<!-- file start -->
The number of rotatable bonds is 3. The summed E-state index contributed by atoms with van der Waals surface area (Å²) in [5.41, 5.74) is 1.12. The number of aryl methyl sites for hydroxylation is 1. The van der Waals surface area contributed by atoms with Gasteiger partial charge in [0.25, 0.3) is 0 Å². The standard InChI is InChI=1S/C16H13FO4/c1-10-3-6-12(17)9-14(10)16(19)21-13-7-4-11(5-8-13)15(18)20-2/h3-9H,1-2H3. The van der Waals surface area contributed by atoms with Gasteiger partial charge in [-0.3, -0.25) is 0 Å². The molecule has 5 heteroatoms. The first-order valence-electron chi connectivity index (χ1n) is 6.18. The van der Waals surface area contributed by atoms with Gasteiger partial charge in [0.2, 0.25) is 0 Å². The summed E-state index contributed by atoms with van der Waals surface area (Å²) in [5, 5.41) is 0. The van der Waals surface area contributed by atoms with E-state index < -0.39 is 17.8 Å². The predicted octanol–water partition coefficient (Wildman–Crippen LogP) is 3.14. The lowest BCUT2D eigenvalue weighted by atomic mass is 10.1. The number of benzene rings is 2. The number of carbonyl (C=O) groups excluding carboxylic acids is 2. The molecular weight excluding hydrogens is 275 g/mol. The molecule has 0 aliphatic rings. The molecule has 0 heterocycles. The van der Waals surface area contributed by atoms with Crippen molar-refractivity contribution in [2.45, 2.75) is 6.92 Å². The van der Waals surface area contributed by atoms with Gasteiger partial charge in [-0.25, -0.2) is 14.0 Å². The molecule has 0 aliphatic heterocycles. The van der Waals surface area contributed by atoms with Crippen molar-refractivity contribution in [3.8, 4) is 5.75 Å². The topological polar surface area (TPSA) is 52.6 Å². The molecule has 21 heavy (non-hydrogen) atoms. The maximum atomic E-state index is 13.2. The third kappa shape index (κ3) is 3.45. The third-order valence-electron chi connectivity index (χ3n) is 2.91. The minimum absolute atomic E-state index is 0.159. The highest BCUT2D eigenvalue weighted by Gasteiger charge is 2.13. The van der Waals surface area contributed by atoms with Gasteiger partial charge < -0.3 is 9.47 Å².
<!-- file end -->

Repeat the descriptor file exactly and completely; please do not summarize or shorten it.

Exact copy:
The number of rotatable bonds is 3. The summed E-state index contributed by atoms with van der Waals surface area (Å²) in [5.41, 5.74) is 1.12. The number of aryl methyl sites for hydroxylation is 1. The van der Waals surface area contributed by atoms with Gasteiger partial charge in [0.25, 0.3) is 0 Å². The standard InChI is InChI=1S/C16H13FO4/c1-10-3-6-12(17)9-14(10)16(19)21-13-7-4-11(5-8-13)15(18)20-2/h3-9H,1-2H3. The van der Waals surface area contributed by atoms with Gasteiger partial charge in [-0.3, -0.25) is 0 Å². The molecule has 5 heteroatoms. The first-order valence-electron chi connectivity index (χ1n) is 6.18. The van der Waals surface area contributed by atoms with Gasteiger partial charge in [0.2, 0.25) is 0 Å². The summed E-state index contributed by atoms with van der Waals surface area (Å²) in [5, 5.41) is 0. The van der Waals surface area contributed by atoms with E-state index < -0.39 is 17.8 Å². The predicted octanol–water partition coefficient (Wildman–Crippen LogP) is 3.14. The lowest BCUT2D eigenvalue weighted by atomic mass is 10.1. The number of benzene rings is 2. The number of carbonyl (C=O) groups excluding carboxylic acids is 2. The molecular weight excluding hydrogens is 275 g/mol. The molecule has 0 aliphatic rings. The molecule has 0 heterocycles. The van der Waals surface area contributed by atoms with Crippen molar-refractivity contribution in [2.45, 2.75) is 6.92 Å². The van der Waals surface area contributed by atoms with Gasteiger partial charge in [-0.25, -0.2) is 14.0 Å². The molecule has 0 aliphatic heterocycles. The van der Waals surface area contributed by atoms with Crippen molar-refractivity contribution in [3.8, 4) is 5.75 Å². The topological polar surface area (TPSA) is 52.6 Å². The molecule has 21 heavy (non-hydrogen) atoms. The maximum atomic E-state index is 13.2. The third kappa shape index (κ3) is 3.45. The third-order valence-electron chi connectivity index (χ3n) is 2.91. The minimum absolute atomic E-state index is 0.159. The highest BCUT2D eigenvalue weighted by Gasteiger charge is 2.13. The van der Waals surface area contributed by atoms with Gasteiger partial charge < -0.3 is 9.47 Å².